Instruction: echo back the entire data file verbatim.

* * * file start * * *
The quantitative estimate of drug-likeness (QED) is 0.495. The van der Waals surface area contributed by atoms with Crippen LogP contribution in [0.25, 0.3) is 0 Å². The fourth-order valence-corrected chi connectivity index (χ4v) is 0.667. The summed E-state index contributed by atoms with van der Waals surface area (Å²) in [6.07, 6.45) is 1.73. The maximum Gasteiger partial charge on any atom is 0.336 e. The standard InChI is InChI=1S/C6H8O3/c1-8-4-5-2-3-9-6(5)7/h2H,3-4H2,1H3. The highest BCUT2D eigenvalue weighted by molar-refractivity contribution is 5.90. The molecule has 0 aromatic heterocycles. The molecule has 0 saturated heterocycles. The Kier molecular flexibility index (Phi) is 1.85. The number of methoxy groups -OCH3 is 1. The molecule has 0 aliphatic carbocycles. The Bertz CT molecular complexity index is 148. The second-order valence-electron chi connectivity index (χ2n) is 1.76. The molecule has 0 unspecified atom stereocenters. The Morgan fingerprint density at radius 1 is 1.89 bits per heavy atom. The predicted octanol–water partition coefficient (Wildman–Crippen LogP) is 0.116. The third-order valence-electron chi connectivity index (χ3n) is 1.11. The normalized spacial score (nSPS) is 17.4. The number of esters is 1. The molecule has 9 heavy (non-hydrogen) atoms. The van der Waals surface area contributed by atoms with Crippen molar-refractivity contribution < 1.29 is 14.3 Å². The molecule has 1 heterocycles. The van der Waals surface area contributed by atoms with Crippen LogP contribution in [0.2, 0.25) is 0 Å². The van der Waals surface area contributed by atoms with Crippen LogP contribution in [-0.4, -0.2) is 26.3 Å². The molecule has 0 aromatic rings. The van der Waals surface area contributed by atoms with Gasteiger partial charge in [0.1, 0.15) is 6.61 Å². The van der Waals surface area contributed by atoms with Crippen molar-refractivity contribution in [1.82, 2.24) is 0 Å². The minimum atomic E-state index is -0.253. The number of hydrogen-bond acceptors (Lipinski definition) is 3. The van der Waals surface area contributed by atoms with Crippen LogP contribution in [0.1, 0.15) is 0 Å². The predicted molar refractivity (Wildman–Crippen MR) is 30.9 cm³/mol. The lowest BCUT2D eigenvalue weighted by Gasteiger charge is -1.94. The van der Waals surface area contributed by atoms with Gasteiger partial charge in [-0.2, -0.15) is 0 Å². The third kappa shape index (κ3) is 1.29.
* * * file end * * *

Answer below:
The quantitative estimate of drug-likeness (QED) is 0.495. The van der Waals surface area contributed by atoms with Crippen LogP contribution in [0.25, 0.3) is 0 Å². The fourth-order valence-corrected chi connectivity index (χ4v) is 0.667. The summed E-state index contributed by atoms with van der Waals surface area (Å²) in [6.07, 6.45) is 1.73. The maximum Gasteiger partial charge on any atom is 0.336 e. The standard InChI is InChI=1S/C6H8O3/c1-8-4-5-2-3-9-6(5)7/h2H,3-4H2,1H3. The highest BCUT2D eigenvalue weighted by molar-refractivity contribution is 5.90. The molecule has 0 aromatic heterocycles. The molecule has 0 saturated heterocycles. The Kier molecular flexibility index (Phi) is 1.85. The number of methoxy groups -OCH3 is 1. The molecule has 0 aliphatic carbocycles. The Bertz CT molecular complexity index is 148. The second-order valence-electron chi connectivity index (χ2n) is 1.76. The molecule has 0 unspecified atom stereocenters. The Morgan fingerprint density at radius 1 is 1.89 bits per heavy atom. The predicted octanol–water partition coefficient (Wildman–Crippen LogP) is 0.116. The third-order valence-electron chi connectivity index (χ3n) is 1.11. The normalized spacial score (nSPS) is 17.4. The number of esters is 1. The molecule has 9 heavy (non-hydrogen) atoms. The van der Waals surface area contributed by atoms with Crippen molar-refractivity contribution < 1.29 is 14.3 Å². The molecule has 1 heterocycles. The van der Waals surface area contributed by atoms with Crippen LogP contribution in [0.2, 0.25) is 0 Å². The van der Waals surface area contributed by atoms with Crippen LogP contribution in [-0.4, -0.2) is 26.3 Å². The molecule has 0 aromatic rings. The van der Waals surface area contributed by atoms with Gasteiger partial charge in [0.1, 0.15) is 6.61 Å². The van der Waals surface area contributed by atoms with Crippen molar-refractivity contribution in [1.82, 2.24) is 0 Å². The minimum atomic E-state index is -0.253. The number of hydrogen-bond acceptors (Lipinski definition) is 3. The van der Waals surface area contributed by atoms with Crippen LogP contribution in [0.1, 0.15) is 0 Å². The predicted molar refractivity (Wildman–Crippen MR) is 30.9 cm³/mol. The lowest BCUT2D eigenvalue weighted by Gasteiger charge is -1.94. The van der Waals surface area contributed by atoms with Gasteiger partial charge in [-0.2, -0.15) is 0 Å². The third kappa shape index (κ3) is 1.29.